Cardiff Blues legends Robin Copeland and Sam Warburton were the latest players to tune in to RE:LIVE as they took a trip down memory lane to the unforgettable Heineken Cup victory over Toulon at Cardiff Arms Park in 2013.
Gareth Davies’ last gasp try will be remembered on the terraces for a long time, and the back row duo recalled the encounter, while giving insight into their memories, the pre-match preparations and the electric atmosphere at the Welsh capital.
It’s the second episode of the series where we look back at some of the region’s most memorable occasions on the European stage. The first episode saw Olly Robinson, Blaine Scully and Richard Hodges rewinding to the stunning Challenge Cup win over Gloucester in Bilbao.
Copeland, who was man of the match against Toulon, recalls: “I was late to the team run and Phil [Davies] threatened to drop me from the side!
“But I just remember being so nervous and calm before this game. No one gave us a chance and they were double European champions at the time with a team full of superstars.
“I’d come through the ranks in the Championship, hadn’t started off at a top club and had to earn my way up. So this was one of the first games where I played against a superstar team who are as close to an international side as you’re going to get.
“It’s one of those games where a lot of things went right and I felt really good. I was at an age where I was hitting the start of my peak and winning this game put a lot of attention towards my direction.
"It gave me a lot of belief in myself and a lot of people still mention this game and the celebrations at the end.
“It was the underdogs against the Galacticos. It was a huge day in my personal career and a day I look back on with a lot of fond memories.
“But it’s also a game I haven’t watched in seven years or so, so looking back now is surreal and makes me feel pretty old!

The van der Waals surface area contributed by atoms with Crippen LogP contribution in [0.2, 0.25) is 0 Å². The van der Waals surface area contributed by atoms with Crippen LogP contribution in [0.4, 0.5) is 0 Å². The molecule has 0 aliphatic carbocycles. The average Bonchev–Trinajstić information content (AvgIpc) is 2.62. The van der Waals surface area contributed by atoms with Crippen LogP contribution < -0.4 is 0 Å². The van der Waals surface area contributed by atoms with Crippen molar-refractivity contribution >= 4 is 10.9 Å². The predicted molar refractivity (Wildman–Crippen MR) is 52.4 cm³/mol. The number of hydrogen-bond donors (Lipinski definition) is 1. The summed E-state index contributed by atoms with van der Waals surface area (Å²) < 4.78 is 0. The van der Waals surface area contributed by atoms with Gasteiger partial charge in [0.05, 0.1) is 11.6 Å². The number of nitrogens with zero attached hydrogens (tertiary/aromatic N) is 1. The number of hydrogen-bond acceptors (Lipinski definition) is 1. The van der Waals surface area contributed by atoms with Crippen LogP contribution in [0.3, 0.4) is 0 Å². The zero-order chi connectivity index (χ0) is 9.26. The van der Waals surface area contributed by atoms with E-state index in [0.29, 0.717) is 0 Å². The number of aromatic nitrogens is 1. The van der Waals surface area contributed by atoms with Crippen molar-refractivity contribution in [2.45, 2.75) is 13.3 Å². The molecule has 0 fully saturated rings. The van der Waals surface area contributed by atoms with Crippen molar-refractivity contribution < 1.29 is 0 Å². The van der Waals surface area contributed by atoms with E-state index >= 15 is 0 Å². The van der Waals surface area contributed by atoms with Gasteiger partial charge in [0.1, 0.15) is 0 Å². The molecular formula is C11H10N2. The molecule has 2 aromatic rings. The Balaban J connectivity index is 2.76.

“What a day! What a game! The crowd came on and I was absolutely exhausted. Counted for a lot that game back then."
Former Wales and British and Irish Lions captain, Warburton, added: “I shouldn’t have played this game because I remember doing the team run, and my ankle was in bits and my knee is strapped up to the max. But I got through it somehow and I have no idea how I played this game. It was loads of painkillers and just cracking on I think.
“It was one of Gethin’s first games since returning from Toulon, so he was giving us some insight in the week leading up to the game. He said that they don’t like to travel and we saw pictures of them all in Nandos the day before.
“It was awesome to play in front of crowds that big when they were packed out for the big European games. Those big European games, Christmas derbies, they were different level.
“Once the boys knew that you were in it, and the fans knew, and it was 6-6 at half time when you come back out then they will certainly know they have a game on their hands.
“We had nothing to lose. Even though it was a high-profile game, it wasn’t a high-pressure game for us.
“The season wasn’t going well and this put us right back on track. There was no expectations so we could just go out and play, and that’s a great position to be in.
“Phil did used to get quite heated and emotional at half time and was a very passionate coach, and I really liked that about him.
"I remember Patchell, and Jonny Wilkinson was a big hero of his, and he went into changing rooms afterwards and Jonny agreed to swap shirts with him. You don’t normally swap club shirts, but Patchell came back and was over the moon he had the shirt. He idolised him, and that was a nice touch.
“It was epic. What a finish. That’s one of my top three Cardiff Blues wins, that’s awesome.”